Infrastructure Income

By Aaron Levitt | May 11, 2010 AAA

Income investors these days don't have a lot to cheer about. With the Federal Reserve keeping interest rates at all-time lows in order to stimulate the economy and produce growth yields on savings accounts, CDs and bonds have all been cut to non-existent levels. Combined with several traditional sectors, such as banks and REITS cutting their dividends in the wake of the financial crisis, you have a recipe for inadequate portfolio paychecks. Investors trying to live off of portfolio income and interest are having a tough time finding suitable places to park their money. However, one sector of the market can provide big current portfolio paychecks as well as future growth.

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Bridges, Roads, Pipes and More
Infrastructure investment remains one of the better positioned themes to design a portfolio around. Analyst's estimate that global spending by governments on infrastructure will need to reach $2 trillion annually through 2015. CIBC World Markets estimates total infrastructure spending over the next 20 years at $35 trillion. Globally, increasing population sizes and quickly expanding emerging market economies is setting up long term demand for things such as roads, sewage treatment and electricity transmission. In many developed nations, major infrastructure projects were constructed during post World War II, and are more than 50 years old. These structures are in urgent need of upgrades or outright replacement.

Stable Cash Flows
Infrastructure as a theme offers investors many ways to profit. Firms associated with the design and construction, such as URS Corporation (NYSE:URS) can offer a capital gain component. However, for income seekers, many of these assets provide stable, steady cash flows that investors can tap for income. In addition, these cash flows are commonly linked to measures of economic growth such as gross domestic product and inflation. Add this to the long term to permanent contacts operators are typically given to manage such assets, and you have a recipe for predictability.

Options for a Portfolio
Funds like the EGS China Infrastructure ETF (NYSE:CHXX) and PowerShares Emerging Markets Infrastructure (NYSE: PXR) offer investors a broad swaths of the infrastructure asset class. Investors willing to dig into individual sub-sectors within the overarching theme can find bigger dividends and more income opportunities.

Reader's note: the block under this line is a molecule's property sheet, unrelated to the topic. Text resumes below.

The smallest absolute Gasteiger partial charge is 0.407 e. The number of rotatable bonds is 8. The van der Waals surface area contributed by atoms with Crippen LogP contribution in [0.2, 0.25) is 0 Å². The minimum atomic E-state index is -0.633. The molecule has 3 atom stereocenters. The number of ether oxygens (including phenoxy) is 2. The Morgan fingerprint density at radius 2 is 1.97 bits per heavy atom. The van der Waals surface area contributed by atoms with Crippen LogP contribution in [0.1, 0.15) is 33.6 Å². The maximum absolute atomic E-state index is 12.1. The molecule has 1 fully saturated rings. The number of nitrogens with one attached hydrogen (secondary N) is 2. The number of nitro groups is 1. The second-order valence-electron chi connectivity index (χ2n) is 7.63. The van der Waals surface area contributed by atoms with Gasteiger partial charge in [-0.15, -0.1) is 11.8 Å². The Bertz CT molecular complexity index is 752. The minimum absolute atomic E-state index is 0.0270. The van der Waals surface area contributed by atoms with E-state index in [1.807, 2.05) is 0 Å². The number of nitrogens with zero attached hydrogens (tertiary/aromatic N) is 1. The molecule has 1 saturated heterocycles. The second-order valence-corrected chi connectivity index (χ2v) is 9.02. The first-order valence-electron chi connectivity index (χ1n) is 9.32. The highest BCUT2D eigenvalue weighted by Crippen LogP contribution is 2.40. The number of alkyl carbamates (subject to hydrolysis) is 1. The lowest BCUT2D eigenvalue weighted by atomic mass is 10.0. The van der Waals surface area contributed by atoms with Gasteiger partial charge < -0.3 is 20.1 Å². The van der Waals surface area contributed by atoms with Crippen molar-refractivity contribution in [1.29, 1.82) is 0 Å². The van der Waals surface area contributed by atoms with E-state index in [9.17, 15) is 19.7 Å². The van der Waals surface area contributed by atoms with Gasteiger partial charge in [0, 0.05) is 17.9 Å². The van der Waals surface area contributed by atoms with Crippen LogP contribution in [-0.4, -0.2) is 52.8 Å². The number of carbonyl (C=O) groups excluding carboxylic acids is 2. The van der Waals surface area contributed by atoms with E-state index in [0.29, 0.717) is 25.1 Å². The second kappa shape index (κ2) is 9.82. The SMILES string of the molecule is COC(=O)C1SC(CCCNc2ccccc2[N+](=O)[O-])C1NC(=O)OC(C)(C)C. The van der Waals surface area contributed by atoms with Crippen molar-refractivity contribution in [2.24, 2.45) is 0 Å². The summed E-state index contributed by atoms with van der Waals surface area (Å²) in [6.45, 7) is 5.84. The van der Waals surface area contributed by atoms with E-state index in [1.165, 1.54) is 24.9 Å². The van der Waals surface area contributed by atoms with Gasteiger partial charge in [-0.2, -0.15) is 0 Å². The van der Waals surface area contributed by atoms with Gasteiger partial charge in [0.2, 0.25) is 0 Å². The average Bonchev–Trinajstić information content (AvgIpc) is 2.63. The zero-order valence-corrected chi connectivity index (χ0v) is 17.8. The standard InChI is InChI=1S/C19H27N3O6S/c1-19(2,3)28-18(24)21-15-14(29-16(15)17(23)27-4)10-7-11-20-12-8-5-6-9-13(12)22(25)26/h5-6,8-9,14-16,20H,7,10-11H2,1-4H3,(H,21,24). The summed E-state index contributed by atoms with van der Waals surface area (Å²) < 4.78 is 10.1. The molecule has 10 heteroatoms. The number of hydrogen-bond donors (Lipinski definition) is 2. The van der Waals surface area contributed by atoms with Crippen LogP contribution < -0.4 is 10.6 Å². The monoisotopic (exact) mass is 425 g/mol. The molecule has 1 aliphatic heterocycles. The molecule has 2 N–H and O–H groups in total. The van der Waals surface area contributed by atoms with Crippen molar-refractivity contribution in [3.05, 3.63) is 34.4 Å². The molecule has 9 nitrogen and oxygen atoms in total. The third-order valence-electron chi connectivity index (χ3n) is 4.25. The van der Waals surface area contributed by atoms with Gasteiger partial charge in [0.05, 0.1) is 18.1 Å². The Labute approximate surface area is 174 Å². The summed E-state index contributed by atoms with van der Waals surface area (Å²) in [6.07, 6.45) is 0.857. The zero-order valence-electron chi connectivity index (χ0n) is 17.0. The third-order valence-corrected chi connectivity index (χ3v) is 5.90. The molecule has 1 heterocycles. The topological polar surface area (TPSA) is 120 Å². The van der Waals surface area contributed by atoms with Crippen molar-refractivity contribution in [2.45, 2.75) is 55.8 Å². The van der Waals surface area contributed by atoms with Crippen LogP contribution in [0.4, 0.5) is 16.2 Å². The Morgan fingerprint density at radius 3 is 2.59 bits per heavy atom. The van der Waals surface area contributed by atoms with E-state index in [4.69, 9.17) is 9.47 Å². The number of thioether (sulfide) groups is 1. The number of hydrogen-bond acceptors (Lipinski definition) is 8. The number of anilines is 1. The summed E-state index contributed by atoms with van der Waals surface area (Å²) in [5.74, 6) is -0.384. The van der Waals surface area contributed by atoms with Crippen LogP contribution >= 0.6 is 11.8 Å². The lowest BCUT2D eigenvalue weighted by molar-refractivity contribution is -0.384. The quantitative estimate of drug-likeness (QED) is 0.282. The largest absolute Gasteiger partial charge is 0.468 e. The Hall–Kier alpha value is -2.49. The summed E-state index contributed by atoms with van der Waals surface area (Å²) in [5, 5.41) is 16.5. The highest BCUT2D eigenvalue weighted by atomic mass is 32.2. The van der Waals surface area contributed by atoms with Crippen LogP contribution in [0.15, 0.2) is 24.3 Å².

Owning energy storage and pipeline transmission assets, master limited partnerships are a stable way to profit from oil and gas usage. Functioning as barrels without bottoms, these companies are toll-roads for crude oil moving around the country. They make money on the volumes of liquid passing through their pipes, not on the price of said substance. Due to their partnership nature, tax time can be a bit of a headache. There are two exchange traded notes that allow investors to access MLP's without that tax headache; JPMorgan Alerian MLP Index ETN (NYSE:AMJ) and UBS E-TRACS Alerian MLP Infrastructure ETN (Nasdaq:MLPI). AMJ focuses on the entire MLP market place, including propane partnerships such as AmeriGas (NYSE:APU). MLPI sticks to midstream energy transportation and storage assets.

Brookfield Infrastructure Partners (NYSE:BIP) can be seen as a one stop shop for "other" infrastructure assets, these include transmission lines, parking lots and timber investments. The company manages a global portfolio of these assets and yields a healthy 6.3%. The Macquarie Infrastructure Company (NYSE:MIC) is another "catch all" infrastructure investment. However, Macquarie cut its dividend during the financial crisis due to its use of leverage.

Electricity transmission and generation are important parts of infrastructure. Utilities are often ignored as investors in the sector, seek unique investments such the previously mentioned toll-roads. The Utilities Select Sector SPDR (NYSE:XLU) is still one of the better utility ETF choices and currently yields around 4%.

The Bottom Line
Billions of dollars will need to be spent by governments and private investors over the next decades on infrastructure improvements. These investments provide the backbone to a modern society. While capital gains are typically the reason for investing in such assets, income investors have a lot to look at when it comes to infrastructure. The previous funds are good examples of the increased portfolio yield that can be had with the sector. (To learn more, check out Build Your Portfolio With Infrastructure Investments.)

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